Home health providers are positioning themselves as the answer to lessening the burden on U.S. hospitals during the COVID-19 pandemic, but the federal government will need to continue cutting through the red tape for providers to be effective.
The past four weeks have elicited concerns about hospital over-capacity issues, as the number of confirmed coronavirus cases continues to surge.
“Hospitals are under tremendous pressure right now,” Joanne Cunningham, executive director of Partnership for Quality Home Healthcare (PQHH), told Home Health Care News. “They are experiencing and will continue to experience increased strain. One of the solutions policymakers have focused on is bolstering hospital capacity, but it’s also important to think about how home health … can be a safety valve for the hospital sector.”
Increasing the use of home health care during the COVID-19 means that discharged patients can continue receiving care in the home — leaving room in the hospital for more critical patients.
On the flip side, home health providers are also able to care for confirmed COVID-19 patients whose symptoms are manageable at home, according to a joint report from PQHH and the National Association for Home Care & Hospice (NAHC).
“The home health care sector is committed to caring for patients safely and effectively,” David Causby, president and CEO of Kindred at Home, said in the report. “Increasing health care at home is part of the solution to reduce the burden on our nation’s hospitals in this time of crisis.”
Causby is also a member of NAHC’s board of directors.
In recent weeks, the Centers for Medicare & Medicaid Services (CMS) has waived a number of regulatory barriers, but more needs to be done in order to enable the home health industry to properly provide support for hospitals, according to Cunningham.
“We are urging [CMS] to continue to lift regulatory burdens,” she said. “Today, we have a model that favors a face-to-face interaction with a patient.”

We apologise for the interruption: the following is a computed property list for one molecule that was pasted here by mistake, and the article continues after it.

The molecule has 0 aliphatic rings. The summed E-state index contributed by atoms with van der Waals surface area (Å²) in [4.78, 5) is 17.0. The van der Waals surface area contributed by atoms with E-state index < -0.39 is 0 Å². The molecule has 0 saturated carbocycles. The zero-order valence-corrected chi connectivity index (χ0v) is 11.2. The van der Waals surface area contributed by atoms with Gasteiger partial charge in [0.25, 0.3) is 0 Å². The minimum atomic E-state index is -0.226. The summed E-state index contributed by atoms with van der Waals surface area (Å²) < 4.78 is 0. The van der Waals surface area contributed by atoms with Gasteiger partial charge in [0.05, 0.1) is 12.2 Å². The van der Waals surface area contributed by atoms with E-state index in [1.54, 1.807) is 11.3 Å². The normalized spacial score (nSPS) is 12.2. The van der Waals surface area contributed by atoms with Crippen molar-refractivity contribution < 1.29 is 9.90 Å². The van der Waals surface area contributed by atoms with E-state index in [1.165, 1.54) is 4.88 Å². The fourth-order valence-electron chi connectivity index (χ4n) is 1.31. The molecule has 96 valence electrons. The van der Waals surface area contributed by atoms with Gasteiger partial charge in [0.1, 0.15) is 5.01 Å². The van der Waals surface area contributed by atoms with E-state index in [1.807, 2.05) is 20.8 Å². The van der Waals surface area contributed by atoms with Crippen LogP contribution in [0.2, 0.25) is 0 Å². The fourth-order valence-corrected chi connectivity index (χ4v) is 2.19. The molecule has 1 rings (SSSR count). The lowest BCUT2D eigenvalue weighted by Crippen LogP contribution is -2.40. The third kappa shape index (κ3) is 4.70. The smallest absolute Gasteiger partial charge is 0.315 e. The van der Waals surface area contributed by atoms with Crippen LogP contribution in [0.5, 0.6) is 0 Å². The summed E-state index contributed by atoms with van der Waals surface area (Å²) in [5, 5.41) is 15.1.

One of the ways CMS can help expand the use of home health care at this time is by lifting the restrictions surrounding telehealth reimbursement.
The use of telehealth would not only help to further prevent the spread of coronavirus but could help preserve personal protective equipment (PPE).
“Many home health agencies, right now, are struggling to obtain PPE,” Cunningham said. “They are lower on the priority list and they are attempting to use all of their efforts to channel resources.”
Today, a telehealth home health visit does not count as an in-person visit and can’t be reimbursed through CMS.
Due to new flexibilities announced this week, telehealth services can be used in conjunction with in-person visits more broadly.
Telehealth services may also receive a contracted rate when included in a physician’s plan of care.
“There could be much greater use of telehealth for home health clinicians,” Cunningham said. “Home health can do telehealth, but they aren’t getting paid. We would like to see all government payers, as well as private payers, recognize that telecommunication-based caregiving modalities … are important parts of the care delivery system — especially right now.”
Aside from more leniency around telehealth, temporary elimination of physician signature requirements is necessary, according to Cunningham.
“It’s always a challenge to obtain signed physician documentation, and right now it’s almost impossible because a lot of physician offices are not fully functional,” she said. “One of the things we asked for is a temporary waving of that regulation. It’s just not practical.